how to eat in public

CW: disordered eating


I’m sitting on a peak-hour train with pickle juice running down my wrists

and everyone is staring. It’s not what I’m doing, rather how I do it;

sucking every bit of melted cheese off the wrapping, between an elderly woman and a suit,

it probably looks pretty funny.

The smell of it will linger on my hands all night; on my mind even longer –

knuckles red raw. I’ll blame the winter but I go through two bottles of Dettol a week.


I go to food courts just to watch people shovel oily chow mein, and sweat under those ugly lights.

And when my mother declares eating in public to be a disgusting habit

I want to tell her that every afternoon on the way home,

I hide whole slabs of chocolate in my jacket pocket.

Breaking off jagged chunks at one-minute intervals, no – every thirty seconds, then less – hunched at the bus stop dribbling Cadbury,

just to give the street a proper show.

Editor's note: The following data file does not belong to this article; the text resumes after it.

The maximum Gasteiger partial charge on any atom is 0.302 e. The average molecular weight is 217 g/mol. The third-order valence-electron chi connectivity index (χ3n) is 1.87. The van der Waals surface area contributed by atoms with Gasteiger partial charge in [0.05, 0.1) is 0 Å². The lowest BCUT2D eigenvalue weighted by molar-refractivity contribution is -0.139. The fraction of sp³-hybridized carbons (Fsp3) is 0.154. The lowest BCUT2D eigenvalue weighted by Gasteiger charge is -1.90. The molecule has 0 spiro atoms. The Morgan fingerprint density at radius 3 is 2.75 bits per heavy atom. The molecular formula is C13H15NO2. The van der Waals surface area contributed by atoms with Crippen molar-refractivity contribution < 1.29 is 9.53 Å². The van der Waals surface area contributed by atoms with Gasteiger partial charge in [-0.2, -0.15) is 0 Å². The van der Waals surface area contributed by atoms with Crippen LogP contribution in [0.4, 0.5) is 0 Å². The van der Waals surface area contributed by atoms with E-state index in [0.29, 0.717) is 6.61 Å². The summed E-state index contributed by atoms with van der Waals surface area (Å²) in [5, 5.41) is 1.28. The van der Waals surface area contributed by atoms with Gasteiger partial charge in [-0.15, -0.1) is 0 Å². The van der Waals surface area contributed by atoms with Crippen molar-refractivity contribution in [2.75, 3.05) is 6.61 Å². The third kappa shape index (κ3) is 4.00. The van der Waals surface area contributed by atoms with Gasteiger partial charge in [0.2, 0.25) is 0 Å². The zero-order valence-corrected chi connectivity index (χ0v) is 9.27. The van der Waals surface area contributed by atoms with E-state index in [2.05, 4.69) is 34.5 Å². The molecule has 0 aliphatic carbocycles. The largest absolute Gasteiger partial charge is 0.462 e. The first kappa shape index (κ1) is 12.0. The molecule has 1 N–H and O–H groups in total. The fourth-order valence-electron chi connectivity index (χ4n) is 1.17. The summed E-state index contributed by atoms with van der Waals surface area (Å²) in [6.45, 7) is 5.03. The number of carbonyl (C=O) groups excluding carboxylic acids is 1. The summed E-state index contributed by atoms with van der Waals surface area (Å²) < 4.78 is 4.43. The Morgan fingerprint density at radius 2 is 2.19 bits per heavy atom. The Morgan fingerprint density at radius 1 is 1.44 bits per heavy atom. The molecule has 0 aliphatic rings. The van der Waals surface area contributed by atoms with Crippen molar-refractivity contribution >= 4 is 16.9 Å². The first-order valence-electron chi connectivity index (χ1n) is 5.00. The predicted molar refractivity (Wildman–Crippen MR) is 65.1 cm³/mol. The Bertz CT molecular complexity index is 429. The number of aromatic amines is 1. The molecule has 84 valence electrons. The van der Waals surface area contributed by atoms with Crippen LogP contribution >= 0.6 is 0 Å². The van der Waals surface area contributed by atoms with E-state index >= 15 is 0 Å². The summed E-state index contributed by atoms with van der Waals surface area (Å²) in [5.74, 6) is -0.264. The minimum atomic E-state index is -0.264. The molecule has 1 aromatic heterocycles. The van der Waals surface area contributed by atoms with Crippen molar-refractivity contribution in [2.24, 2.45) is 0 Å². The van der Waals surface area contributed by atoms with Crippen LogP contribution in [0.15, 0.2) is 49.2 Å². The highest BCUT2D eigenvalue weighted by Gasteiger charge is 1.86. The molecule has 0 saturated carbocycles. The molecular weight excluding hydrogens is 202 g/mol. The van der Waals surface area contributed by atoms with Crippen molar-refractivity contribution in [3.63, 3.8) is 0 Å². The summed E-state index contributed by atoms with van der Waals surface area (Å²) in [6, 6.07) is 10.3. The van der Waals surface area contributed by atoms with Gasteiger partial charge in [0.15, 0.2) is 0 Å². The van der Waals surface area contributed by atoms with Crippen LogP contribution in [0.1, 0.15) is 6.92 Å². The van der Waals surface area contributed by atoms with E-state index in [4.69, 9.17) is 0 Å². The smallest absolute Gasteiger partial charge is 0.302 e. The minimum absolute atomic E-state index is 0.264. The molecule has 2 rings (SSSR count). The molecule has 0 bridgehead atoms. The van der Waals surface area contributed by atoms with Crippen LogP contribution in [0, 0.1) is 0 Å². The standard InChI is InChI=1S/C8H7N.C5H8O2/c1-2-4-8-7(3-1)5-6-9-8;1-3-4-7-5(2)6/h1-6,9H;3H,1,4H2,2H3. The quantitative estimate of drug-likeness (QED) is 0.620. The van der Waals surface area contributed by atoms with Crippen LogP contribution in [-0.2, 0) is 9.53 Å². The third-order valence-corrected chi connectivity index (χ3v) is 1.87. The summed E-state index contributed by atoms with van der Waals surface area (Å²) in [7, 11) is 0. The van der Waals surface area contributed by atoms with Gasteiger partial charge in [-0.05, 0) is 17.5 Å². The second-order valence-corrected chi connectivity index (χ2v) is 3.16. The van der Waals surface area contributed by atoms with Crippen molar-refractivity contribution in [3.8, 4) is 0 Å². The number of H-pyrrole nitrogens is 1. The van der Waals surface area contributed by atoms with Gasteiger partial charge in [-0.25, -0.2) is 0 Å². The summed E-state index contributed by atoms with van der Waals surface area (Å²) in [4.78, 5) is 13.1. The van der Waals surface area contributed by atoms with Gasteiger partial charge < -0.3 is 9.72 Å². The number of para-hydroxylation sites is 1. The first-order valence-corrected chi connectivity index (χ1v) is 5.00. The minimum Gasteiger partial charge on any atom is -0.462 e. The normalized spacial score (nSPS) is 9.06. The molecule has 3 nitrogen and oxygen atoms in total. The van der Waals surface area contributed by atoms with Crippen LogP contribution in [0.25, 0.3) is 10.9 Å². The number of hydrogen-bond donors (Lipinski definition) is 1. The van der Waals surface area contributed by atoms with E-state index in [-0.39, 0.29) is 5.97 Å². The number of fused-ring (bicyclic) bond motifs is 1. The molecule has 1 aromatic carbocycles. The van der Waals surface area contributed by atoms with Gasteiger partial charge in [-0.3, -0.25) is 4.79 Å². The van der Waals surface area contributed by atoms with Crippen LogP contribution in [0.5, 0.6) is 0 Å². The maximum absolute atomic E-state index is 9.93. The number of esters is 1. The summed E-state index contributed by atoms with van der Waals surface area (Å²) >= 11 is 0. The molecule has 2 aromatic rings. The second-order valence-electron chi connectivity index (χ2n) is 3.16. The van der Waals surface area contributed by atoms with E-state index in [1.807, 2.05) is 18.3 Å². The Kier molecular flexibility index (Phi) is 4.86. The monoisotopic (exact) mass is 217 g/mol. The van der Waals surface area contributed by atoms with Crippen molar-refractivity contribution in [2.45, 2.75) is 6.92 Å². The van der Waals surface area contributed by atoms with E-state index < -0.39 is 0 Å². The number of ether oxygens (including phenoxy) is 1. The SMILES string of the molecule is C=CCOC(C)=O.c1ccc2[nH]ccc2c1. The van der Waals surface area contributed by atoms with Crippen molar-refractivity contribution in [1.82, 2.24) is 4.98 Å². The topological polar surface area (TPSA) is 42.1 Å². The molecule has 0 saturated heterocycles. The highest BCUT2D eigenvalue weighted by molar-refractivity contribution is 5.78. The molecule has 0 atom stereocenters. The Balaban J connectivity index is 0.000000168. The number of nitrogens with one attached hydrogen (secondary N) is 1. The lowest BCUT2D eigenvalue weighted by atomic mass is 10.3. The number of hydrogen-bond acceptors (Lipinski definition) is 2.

One time I got really high and paced the aisles of Coles for what felt like an hour,

picking things up and putting them back again.

Sat cross-legged in the carpark with a loaf of sandwich bread and fingerfuls of peanut butter.

My tongue was thick with it and I couldn’t stop laughing

and even when the pigeons closed in, I couldn’t stop laughing


You surprise me with a picnic, tell me you’ve packed four kinds of dip and an assortment of crackers

for us to make our own hor d’oeuvres.

How refined, I say, as I drop a Savoy spicy-capsicum-side down in the grass.

My hands are greasy but I hold yours anyway and

we fall asleep in the sun, and when I wake up there’s dip smeared across my cheek

and I realise, suddenly, that I don’t give a single fuck



Clara is a writer living in Melbourne. She draws inspiration by eavesdropping on public transport and from the dramatic content emerging from her weekly scheduled existential crises. 

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